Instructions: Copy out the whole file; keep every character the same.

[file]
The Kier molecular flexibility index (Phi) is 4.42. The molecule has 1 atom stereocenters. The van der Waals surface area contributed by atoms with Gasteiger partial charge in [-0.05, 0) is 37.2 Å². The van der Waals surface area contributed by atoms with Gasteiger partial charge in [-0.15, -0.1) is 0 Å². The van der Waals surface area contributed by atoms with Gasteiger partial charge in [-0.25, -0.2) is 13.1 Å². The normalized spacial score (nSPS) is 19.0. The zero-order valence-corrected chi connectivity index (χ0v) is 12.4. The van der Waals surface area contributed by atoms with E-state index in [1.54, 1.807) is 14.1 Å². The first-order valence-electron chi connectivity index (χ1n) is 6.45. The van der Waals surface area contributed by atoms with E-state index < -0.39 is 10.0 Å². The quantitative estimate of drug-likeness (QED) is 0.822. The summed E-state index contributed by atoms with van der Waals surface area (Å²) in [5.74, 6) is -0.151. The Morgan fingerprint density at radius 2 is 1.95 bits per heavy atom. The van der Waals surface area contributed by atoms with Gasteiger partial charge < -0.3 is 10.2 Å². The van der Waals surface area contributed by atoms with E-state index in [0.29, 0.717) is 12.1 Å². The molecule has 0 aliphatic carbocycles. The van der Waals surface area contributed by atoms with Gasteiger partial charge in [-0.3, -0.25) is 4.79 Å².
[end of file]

The Kier molecular flexibility index (Phi) is 4.42. The molecule has 1 atom stereocenters. The van der Waals surface area contributed by atoms with Gasteiger partial charge in [-0.05, 0) is 37.2 Å². The van der Waals surface area contributed by atoms with Gasteiger partial charge in [-0.15, -0.1) is 0 Å². The van der Waals surface area contributed by atoms with Gasteiger partial charge in [-0.25, -0.2) is 13.1 Å². The normalized spacial score (nSPS) is 19.0. The zero-order valence-corrected chi connectivity index (χ0v) is 12.4. The van der Waals surface area contributed by atoms with E-state index in [1.54, 1.807) is 14.1 Å². The first-order valence-electron chi connectivity index (χ1n) is 6.45. The van der Waals surface area contributed by atoms with E-state index < -0.39 is 10.0 Å². The quantitative estimate of drug-likeness (QED) is 0.822. The summed E-state index contributed by atoms with van der Waals surface area (Å²) in [5.74, 6) is -0.151. The Morgan fingerprint density at radius 2 is 1.95 bits per heavy atom. The van der Waals surface area contributed by atoms with Gasteiger partial charge < -0.3 is 10.2 Å². The van der Waals surface area contributed by atoms with E-state index in [0.29, 0.717) is 12.1 Å². The molecule has 0 aliphatic carbocycles. The van der Waals surface area contributed by atoms with Gasteiger partial charge in [-0.3, -0.25) is 4.79 Å².